Overrated dinar shutting down milk production in Serbia

The current retail price of a litre of milk ranges from 140 and 160 dinars, while the farmers’ price of milk is around 70 dinars and both the shoppers and the farmers are rightly dissatisfied.

70 dinars, which is how much big dairies pay for farmers’ milk, is not enough to cover the basic costs of keeping dairy cows. Dairies, on the other hand, also claim that they have never earned less from producing dairy products, while shops are objecting to the high prices of milk that dairies charge – 125 dinars per litre plus VAT.

While there is a price ‘war’ going on between farmers, dairies and shops, milk consumption has been declining for years – last year it was only 182 litres per capita, which includes the consumption of dairy products. Obviously, milk and dairy products have become too expensive for the consumer. In addition, there are fewer and fewer farmers engaged in keeping dairy cows.

Last year, milk production in Serbia decreased by around 100 million litres and averages around 1.5 billion litres annually.

In 2021, the export of cheese was also in decline, as we exported half as much cheese as the year before. Our main export countries are Russia, North Macedonia and Montenegro. On the other hand, Serbia spent about 55 million dollars on importing cheese, mostly from Hungary, Germany, Austria, Poland, Italy and Croatia.

In the last decade, there has also been a noticeable decrease in livestock – from 740,000 to approximately 400,000 dairy cows. Also, instead of the former 2,800, today the average dairy farm in Serbia produces close to 5,500 litres of milk. In comparison, European dairy farms produce around 7,000 litres of milk annually.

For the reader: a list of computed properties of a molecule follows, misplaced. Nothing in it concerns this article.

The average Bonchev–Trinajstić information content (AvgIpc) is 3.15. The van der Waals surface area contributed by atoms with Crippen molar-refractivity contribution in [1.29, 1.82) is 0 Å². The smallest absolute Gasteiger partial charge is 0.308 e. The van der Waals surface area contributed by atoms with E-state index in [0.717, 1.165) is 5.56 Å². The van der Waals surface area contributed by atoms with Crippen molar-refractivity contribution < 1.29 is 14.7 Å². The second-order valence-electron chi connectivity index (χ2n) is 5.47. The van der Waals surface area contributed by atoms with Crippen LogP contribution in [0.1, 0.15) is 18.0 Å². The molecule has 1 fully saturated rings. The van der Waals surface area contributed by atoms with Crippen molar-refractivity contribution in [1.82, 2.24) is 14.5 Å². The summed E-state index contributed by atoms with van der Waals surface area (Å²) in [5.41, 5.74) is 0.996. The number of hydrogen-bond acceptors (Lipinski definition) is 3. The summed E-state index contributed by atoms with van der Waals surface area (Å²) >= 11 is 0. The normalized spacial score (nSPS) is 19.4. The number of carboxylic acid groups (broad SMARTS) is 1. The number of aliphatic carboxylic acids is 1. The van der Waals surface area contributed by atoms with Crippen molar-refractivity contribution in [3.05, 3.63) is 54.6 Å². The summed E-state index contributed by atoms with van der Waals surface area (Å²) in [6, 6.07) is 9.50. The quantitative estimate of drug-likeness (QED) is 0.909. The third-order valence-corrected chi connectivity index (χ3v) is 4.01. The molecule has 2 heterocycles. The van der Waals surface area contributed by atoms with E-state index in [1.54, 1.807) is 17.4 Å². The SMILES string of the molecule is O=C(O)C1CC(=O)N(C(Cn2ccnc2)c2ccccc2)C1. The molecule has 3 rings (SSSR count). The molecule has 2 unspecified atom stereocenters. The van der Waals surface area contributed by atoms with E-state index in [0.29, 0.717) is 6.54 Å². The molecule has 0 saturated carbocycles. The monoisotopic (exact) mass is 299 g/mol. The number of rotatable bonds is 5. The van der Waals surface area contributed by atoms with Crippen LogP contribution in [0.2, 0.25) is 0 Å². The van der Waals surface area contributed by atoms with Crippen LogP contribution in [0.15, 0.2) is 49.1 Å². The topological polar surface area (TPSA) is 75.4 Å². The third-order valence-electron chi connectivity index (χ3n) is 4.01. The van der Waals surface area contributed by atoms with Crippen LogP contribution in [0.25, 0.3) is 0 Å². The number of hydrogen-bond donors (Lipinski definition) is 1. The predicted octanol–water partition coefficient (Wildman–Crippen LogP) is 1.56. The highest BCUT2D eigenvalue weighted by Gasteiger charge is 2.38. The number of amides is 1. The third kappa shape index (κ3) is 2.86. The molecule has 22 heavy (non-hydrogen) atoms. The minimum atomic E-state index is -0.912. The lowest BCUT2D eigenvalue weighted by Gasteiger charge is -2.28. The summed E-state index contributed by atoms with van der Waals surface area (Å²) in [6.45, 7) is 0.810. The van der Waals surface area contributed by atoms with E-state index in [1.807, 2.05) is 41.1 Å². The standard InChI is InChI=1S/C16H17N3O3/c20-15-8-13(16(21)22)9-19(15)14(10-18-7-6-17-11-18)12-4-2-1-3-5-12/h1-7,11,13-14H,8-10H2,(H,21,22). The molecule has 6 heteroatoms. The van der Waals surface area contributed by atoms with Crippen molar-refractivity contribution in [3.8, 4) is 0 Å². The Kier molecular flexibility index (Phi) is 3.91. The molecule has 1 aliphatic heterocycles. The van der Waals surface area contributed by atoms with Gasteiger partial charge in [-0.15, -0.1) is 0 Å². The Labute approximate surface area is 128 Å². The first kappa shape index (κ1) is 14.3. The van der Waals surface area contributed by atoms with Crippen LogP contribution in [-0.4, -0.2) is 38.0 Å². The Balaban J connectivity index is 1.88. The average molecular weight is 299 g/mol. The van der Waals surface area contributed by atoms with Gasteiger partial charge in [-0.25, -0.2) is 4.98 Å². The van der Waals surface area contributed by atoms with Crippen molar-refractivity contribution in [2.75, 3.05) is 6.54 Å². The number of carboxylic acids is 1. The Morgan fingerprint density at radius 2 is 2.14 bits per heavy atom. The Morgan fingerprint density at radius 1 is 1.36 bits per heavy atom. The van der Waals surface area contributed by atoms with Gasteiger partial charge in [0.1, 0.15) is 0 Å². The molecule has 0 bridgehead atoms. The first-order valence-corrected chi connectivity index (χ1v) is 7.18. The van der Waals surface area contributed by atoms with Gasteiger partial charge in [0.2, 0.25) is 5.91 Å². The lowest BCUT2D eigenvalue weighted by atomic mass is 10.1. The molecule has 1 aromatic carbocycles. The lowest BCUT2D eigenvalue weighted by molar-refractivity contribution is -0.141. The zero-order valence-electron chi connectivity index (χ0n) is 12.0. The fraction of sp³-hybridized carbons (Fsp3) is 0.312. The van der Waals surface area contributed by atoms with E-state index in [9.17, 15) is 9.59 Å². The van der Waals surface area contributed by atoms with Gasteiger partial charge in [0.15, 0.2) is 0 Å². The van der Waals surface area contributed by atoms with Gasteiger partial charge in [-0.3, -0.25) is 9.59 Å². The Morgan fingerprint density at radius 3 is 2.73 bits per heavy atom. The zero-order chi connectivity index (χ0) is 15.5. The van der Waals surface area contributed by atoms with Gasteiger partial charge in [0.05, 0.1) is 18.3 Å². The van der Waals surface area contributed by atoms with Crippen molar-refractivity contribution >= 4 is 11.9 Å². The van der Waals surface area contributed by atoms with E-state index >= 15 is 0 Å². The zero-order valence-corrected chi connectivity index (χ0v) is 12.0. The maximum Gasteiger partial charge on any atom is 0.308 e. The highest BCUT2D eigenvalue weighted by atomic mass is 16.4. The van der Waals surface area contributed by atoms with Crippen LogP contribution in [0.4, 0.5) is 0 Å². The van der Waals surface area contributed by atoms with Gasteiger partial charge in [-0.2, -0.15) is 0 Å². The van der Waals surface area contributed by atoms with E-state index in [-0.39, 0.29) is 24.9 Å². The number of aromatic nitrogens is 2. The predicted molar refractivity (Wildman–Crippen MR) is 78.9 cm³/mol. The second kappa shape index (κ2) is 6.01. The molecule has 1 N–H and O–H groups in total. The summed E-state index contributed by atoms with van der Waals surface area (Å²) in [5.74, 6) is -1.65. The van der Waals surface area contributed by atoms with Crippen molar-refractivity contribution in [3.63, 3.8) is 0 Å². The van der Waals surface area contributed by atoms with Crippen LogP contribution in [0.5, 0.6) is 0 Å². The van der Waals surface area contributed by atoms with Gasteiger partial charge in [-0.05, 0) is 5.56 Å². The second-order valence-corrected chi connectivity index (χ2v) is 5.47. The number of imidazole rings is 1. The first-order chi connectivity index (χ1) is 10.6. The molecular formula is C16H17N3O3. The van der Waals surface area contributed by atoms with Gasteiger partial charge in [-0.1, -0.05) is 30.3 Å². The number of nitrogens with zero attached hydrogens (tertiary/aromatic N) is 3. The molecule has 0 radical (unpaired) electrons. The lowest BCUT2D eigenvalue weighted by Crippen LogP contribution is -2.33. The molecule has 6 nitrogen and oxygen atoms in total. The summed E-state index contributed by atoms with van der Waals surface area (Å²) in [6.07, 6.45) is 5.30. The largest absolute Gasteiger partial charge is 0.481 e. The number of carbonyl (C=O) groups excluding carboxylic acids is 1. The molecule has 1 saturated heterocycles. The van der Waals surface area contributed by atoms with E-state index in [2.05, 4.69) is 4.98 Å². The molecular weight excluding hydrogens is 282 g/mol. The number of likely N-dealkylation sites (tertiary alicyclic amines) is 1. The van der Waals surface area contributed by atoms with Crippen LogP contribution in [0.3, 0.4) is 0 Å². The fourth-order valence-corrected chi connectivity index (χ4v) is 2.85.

Economists say that the unrealistic dinar/euro exchange also adversely affects dairy farms. For almost five years now, the dinar/euro exchange has been around 117 dinars for 1 euro. As the exchange rate of the dinar against the euro did not follow inflation, the purchasing power was practically halved which affected the dairy industry too. If the living standard is low in Serbia, people mostly consume milk and cheaper dairy products. The more expensive dairy products are exported to financially stronger markets, where profits are also higher.

As for state incentives for dairy farmers, the Serbian government has promised that it would increase the subsidy from 10 to 15 dinars per litre, as well as increase the subsidies for each newly registered dairy cow.

(021.rs, 13.02.2023)


This post is also available in: Italiano

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